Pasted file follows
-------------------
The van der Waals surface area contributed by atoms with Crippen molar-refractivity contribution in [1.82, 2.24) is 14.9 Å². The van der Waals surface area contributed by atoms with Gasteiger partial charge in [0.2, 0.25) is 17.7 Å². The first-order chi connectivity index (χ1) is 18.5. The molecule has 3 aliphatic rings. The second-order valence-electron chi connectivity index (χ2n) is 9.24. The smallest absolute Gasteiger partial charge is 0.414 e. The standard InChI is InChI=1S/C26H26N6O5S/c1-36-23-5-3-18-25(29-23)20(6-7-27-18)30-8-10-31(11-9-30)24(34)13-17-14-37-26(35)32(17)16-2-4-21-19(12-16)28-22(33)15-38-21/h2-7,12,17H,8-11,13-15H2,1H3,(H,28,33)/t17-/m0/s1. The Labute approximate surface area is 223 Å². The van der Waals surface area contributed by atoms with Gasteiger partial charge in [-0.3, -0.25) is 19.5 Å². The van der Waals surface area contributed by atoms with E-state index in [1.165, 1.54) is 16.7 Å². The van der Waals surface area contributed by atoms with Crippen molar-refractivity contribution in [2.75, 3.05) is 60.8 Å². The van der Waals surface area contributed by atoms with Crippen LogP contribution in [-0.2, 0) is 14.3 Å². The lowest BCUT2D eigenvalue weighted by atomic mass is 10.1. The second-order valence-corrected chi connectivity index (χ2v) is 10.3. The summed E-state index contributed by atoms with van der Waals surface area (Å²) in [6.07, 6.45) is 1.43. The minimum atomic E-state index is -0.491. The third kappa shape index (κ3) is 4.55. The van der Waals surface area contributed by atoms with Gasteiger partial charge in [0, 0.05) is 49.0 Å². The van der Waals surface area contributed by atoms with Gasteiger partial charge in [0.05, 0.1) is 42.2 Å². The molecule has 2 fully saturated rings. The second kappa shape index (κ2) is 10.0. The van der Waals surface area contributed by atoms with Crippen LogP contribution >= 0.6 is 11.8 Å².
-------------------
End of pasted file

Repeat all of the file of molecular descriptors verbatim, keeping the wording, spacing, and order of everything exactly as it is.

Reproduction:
The van der Waals surface area contributed by atoms with Crippen molar-refractivity contribution in [1.82, 2.24) is 14.9 Å². The van der Waals surface area contributed by atoms with Gasteiger partial charge in [0.2, 0.25) is 17.7 Å². The first-order chi connectivity index (χ1) is 18.5. The molecule has 3 aliphatic rings. The second-order valence-electron chi connectivity index (χ2n) is 9.24. The smallest absolute Gasteiger partial charge is 0.414 e. The standard InChI is InChI=1S/C26H26N6O5S/c1-36-23-5-3-18-25(29-23)20(6-7-27-18)30-8-10-31(11-9-30)24(34)13-17-14-37-26(35)32(17)16-2-4-21-19(12-16)28-22(33)15-38-21/h2-7,12,17H,8-11,13-15H2,1H3,(H,28,33)/t17-/m0/s1. The Labute approximate surface area is 223 Å². The van der Waals surface area contributed by atoms with Gasteiger partial charge in [-0.3, -0.25) is 19.5 Å². The van der Waals surface area contributed by atoms with E-state index in [1.165, 1.54) is 16.7 Å². The van der Waals surface area contributed by atoms with Crippen molar-refractivity contribution in [2.75, 3.05) is 60.8 Å². The van der Waals surface area contributed by atoms with Crippen LogP contribution in [-0.2, 0) is 14.3 Å². The lowest BCUT2D eigenvalue weighted by atomic mass is 10.1. The second-order valence-corrected chi connectivity index (χ2v) is 10.3. The summed E-state index contributed by atoms with van der Waals surface area (Å²) in [6.07, 6.45) is 1.43. The minimum atomic E-state index is -0.491. The third kappa shape index (κ3) is 4.55. The van der Waals surface area contributed by atoms with Gasteiger partial charge in [0, 0.05) is 49.0 Å². The van der Waals surface area contributed by atoms with Gasteiger partial charge in [0.05, 0.1) is 42.2 Å². The molecule has 2 fully saturated rings. The second kappa shape index (κ2) is 10.0. The van der Waals surface area contributed by atoms with Crippen LogP contribution >= 0.6 is 11.8 Å².